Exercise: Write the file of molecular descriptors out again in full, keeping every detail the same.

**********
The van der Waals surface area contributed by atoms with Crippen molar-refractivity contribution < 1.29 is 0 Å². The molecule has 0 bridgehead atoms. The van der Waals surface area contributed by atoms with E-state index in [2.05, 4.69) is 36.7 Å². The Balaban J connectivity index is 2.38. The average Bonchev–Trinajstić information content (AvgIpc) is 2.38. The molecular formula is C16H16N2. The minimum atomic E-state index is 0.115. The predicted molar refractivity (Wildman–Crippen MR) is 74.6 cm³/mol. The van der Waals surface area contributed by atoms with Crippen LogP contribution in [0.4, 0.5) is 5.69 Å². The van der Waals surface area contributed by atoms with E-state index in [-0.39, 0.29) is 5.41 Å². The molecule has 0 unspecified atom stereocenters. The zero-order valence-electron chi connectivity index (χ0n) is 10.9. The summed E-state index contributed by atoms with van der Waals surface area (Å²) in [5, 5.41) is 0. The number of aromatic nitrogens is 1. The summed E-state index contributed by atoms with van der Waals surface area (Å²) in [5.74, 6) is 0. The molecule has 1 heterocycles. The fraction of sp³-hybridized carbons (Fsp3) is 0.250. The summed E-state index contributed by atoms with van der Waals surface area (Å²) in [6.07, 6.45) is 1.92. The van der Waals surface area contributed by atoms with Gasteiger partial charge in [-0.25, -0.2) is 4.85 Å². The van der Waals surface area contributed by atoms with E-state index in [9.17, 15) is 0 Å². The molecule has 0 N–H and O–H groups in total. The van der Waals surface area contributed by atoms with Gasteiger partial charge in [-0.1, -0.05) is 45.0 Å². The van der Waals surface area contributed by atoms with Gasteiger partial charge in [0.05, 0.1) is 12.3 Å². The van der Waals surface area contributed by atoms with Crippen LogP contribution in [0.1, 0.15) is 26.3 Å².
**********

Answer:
The van der Waals surface area contributed by atoms with Crippen molar-refractivity contribution < 1.29 is 0 Å². The molecule has 0 bridgehead atoms. The van der Waals surface area contributed by atoms with E-state index in [2.05, 4.69) is 36.7 Å². The Balaban J connectivity index is 2.38. The average Bonchev–Trinajstić information content (AvgIpc) is 2.38. The molecular formula is C16H16N2. The minimum atomic E-state index is 0.115. The predicted molar refractivity (Wildman–Crippen MR) is 74.6 cm³/mol. The van der Waals surface area contributed by atoms with Crippen LogP contribution in [0.4, 0.5) is 5.69 Å². The van der Waals surface area contributed by atoms with E-state index in [-0.39, 0.29) is 5.41 Å². The molecule has 0 unspecified atom stereocenters. The zero-order valence-electron chi connectivity index (χ0n) is 10.9. The summed E-state index contributed by atoms with van der Waals surface area (Å²) in [5, 5.41) is 0. The number of aromatic nitrogens is 1. The summed E-state index contributed by atoms with van der Waals surface area (Å²) in [5.74, 6) is 0. The molecule has 1 heterocycles. The fraction of sp³-hybridized carbons (Fsp3) is 0.250. The summed E-state index contributed by atoms with van der Waals surface area (Å²) in [6.07, 6.45) is 1.92. The van der Waals surface area contributed by atoms with Gasteiger partial charge in [-0.25, -0.2) is 4.85 Å². The van der Waals surface area contributed by atoms with E-state index in [9.17, 15) is 0 Å². The molecule has 0 N–H and O–H groups in total. The van der Waals surface area contributed by atoms with Gasteiger partial charge in [-0.1, -0.05) is 45.0 Å². The van der Waals surface area contributed by atoms with Gasteiger partial charge in [0.05, 0.1) is 12.3 Å². The van der Waals surface area contributed by atoms with Crippen LogP contribution in [0.1, 0.15) is 26.3 Å².